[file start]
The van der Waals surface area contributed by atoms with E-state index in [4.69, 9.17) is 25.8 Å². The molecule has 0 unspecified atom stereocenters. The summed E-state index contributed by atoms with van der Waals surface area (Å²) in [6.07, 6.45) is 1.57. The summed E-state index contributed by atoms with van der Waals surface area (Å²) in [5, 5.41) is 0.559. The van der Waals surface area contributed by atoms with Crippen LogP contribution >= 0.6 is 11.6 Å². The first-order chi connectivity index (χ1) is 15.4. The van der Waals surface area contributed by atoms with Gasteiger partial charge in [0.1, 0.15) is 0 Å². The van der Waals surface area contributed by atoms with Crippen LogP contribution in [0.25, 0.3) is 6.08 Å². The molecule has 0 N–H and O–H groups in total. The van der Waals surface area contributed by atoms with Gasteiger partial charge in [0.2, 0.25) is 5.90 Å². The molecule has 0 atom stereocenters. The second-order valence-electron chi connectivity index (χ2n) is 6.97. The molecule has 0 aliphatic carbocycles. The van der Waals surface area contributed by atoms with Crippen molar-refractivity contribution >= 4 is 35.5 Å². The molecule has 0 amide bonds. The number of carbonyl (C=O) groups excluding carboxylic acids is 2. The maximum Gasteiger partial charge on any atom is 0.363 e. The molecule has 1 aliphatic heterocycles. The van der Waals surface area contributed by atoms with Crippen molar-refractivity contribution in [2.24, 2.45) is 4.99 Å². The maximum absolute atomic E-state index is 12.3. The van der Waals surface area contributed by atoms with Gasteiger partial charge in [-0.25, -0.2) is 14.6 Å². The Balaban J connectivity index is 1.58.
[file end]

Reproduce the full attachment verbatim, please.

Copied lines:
The van der Waals surface area contributed by atoms with E-state index in [4.69, 9.17) is 25.8 Å². The molecule has 0 unspecified atom stereocenters. The summed E-state index contributed by atoms with van der Waals surface area (Å²) in [6.07, 6.45) is 1.57. The summed E-state index contributed by atoms with van der Waals surface area (Å²) in [5, 5.41) is 0.559. The van der Waals surface area contributed by atoms with Crippen LogP contribution >= 0.6 is 11.6 Å². The first-order chi connectivity index (χ1) is 15.4. The van der Waals surface area contributed by atoms with Gasteiger partial charge in [0.1, 0.15) is 0 Å². The van der Waals surface area contributed by atoms with Crippen LogP contribution in [0.25, 0.3) is 6.08 Å². The molecule has 0 N–H and O–H groups in total. The van der Waals surface area contributed by atoms with Gasteiger partial charge in [0.2, 0.25) is 5.90 Å². The molecule has 0 atom stereocenters. The second-order valence-electron chi connectivity index (χ2n) is 6.97. The molecule has 0 aliphatic carbocycles. The van der Waals surface area contributed by atoms with Crippen molar-refractivity contribution >= 4 is 35.5 Å². The molecule has 0 amide bonds. The number of carbonyl (C=O) groups excluding carboxylic acids is 2. The maximum Gasteiger partial charge on any atom is 0.363 e. The molecule has 1 aliphatic heterocycles. The van der Waals surface area contributed by atoms with Crippen molar-refractivity contribution in [2.24, 2.45) is 4.99 Å². The maximum absolute atomic E-state index is 12.3. The van der Waals surface area contributed by atoms with Gasteiger partial charge in [-0.25, -0.2) is 14.6 Å². The Balaban J connectivity index is 1.58.